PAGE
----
Things he did well:

    • Smooth Arm Path with Momentum: Chris has one of the cleanest arm actions that we observed in the Offseason Program. This allows him to keep his entire arm path relaxed and able to more easily, and efficiently get better layback, and create a “whippy” arm action.
    • Hip-Shoulder Separation: After analyzing his Mocap Data, it was clear that he has a great amount of Hip-Shoulder Separation. Being a Narrow ISA (Infrasternal Angle), having good Hip-Shoulder Separation will allow him to get more rotational and optimize his delivery. Also, Hip-Shoulder Separation helps build tension in the throw by stretching the oblique sling. Good separation needs to be accompanied by good timing, which Chris shows he can sequence his Pelvis (1st) and Torso (2nd) in an elite way.
    • Lead Leg Post-Up: Being able to land with force will help us not only transfer force back up through our kinetic chain, but it will help take stress off the arm and shoulder. Chris does an exceptional job at decelerating (1.538 Lead Leg RSI is ELITE) and accepting force from ground and using it to his advantage. It also allows him to fully rotate into his front hip, avoiding “slamming shut” and putting extra stress on the posterior shoulder.

Things he needed to work on:

    • Arm Action: While Chris’ arm spiral is one of the cleanest in the gym, the action of it needed some work. He came to us saying in the prior offseason that he very often experienced shoulder pain and felt fatigued after normal bullpens. After analyzing his mechanics and assessment, we felt he should lower his arm slot slightly. As stated prior, this is mainly due to his lack of shoulder flexion.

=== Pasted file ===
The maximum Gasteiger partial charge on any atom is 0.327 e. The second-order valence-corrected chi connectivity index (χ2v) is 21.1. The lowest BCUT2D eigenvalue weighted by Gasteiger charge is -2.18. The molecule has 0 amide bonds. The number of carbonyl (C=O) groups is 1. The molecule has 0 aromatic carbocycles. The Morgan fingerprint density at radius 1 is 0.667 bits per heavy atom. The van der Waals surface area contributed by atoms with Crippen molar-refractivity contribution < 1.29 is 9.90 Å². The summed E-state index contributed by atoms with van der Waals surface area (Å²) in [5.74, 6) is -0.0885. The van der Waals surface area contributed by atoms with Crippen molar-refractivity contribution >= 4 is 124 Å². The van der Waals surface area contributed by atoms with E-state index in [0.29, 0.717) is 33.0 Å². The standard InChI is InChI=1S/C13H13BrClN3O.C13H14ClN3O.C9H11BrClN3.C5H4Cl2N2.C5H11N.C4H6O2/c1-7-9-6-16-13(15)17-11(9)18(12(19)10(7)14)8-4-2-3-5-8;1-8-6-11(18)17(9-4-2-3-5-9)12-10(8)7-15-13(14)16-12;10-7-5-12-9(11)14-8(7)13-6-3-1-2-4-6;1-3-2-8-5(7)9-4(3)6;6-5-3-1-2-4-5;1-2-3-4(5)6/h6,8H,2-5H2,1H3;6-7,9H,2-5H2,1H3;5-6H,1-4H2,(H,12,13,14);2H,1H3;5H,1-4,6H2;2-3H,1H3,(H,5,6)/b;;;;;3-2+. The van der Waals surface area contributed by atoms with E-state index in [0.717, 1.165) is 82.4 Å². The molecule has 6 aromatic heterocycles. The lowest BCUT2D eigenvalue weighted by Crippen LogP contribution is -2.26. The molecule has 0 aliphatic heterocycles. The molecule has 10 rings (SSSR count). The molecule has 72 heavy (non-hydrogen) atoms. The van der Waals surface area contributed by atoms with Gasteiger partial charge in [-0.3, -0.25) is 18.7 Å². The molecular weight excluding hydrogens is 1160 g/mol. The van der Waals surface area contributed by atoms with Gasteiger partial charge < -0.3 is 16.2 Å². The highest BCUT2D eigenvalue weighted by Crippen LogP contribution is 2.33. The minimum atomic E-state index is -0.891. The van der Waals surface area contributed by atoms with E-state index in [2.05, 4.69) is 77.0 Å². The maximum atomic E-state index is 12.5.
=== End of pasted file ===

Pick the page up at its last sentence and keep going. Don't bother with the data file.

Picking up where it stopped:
• Torso Position at Foot Plant: When we get to weight bearing foot plant, we want our center of mass to stay stacked with the rest of our body. Chris’ torso was leaking forward as he worked down the slope. This was a by-product of his Early Heel Rotation with his back leg.

How we addressed his movement deficiencies?

Following the completion of the mechanical assessment, and once mobility issues begin to clean up, we generally prescribe throwing correctives in addition to his strength work in the gym. The intent here is to help improve overall movement patterns on the mound. Below are the drills we gave Chris to help improve these deficiencies:

Core Velocity Belt: Used to create and increase the feel and awareness of the back leg load (Feeding the problem; Focusing on staying back)

CVB Hinge Drill

2-Hop Drill: Used as an athletic movement to hold tension and activate our pelvis / glute

2-hop drill

Depth Drop: Used to generate force in the ground while engaging our glute

Depth Drop w/ Water Bag

Step Back: Used to help anchor back foot into the ground while working down the mound

Step back Drill

Swing the Gate: Used to stay stable in pelvis / glute as we gain momentum down the mound

Swing the Gate

Summary Results

Right from the get-go, Chris was locked-in this offseason. He wanted to be great and put in the necessary work to do so. Initially sitting mid 80s and topping 87 mph, Chris is now sitting 87-89 mph and T90 mph, with much more to come this spring as he learns how to utilize his additional lean muscle mass.

    • Improving his upper half mobility and tissue quality of his Pec Major, Pec Minor and Lats in conjunction with improving his shoulder flexion should allow for a cleaner delivery and a healthier arm
    • Holding tension in his pelvis / glute longer will help with producing greater amounts of force and the overall sequencing of his delivery
    • A significant increase in strength, power, and muscle mass put his body in the best position to throw substantially harder this spring with less stress on the arm/shoulder.

Chris now heads into his junior year with an improved frame and improved velocity to go along with his elite pitch arsenal and top tier competitiveness. We are all excited to see what the future holds for Chris, as he is a prospect to keep your eye on over the next few years.

Best of luck this season Chris!

By Matthew Hartshorn (Pitching Coordinator)


You live too far to train with us in-house at RPP? You can now train with us on a REMOTE basis.

You can also reach us through our various platforms or simply click below to schedule a phone call.

If you’re interested in receiving our blogs, please enter your email address below!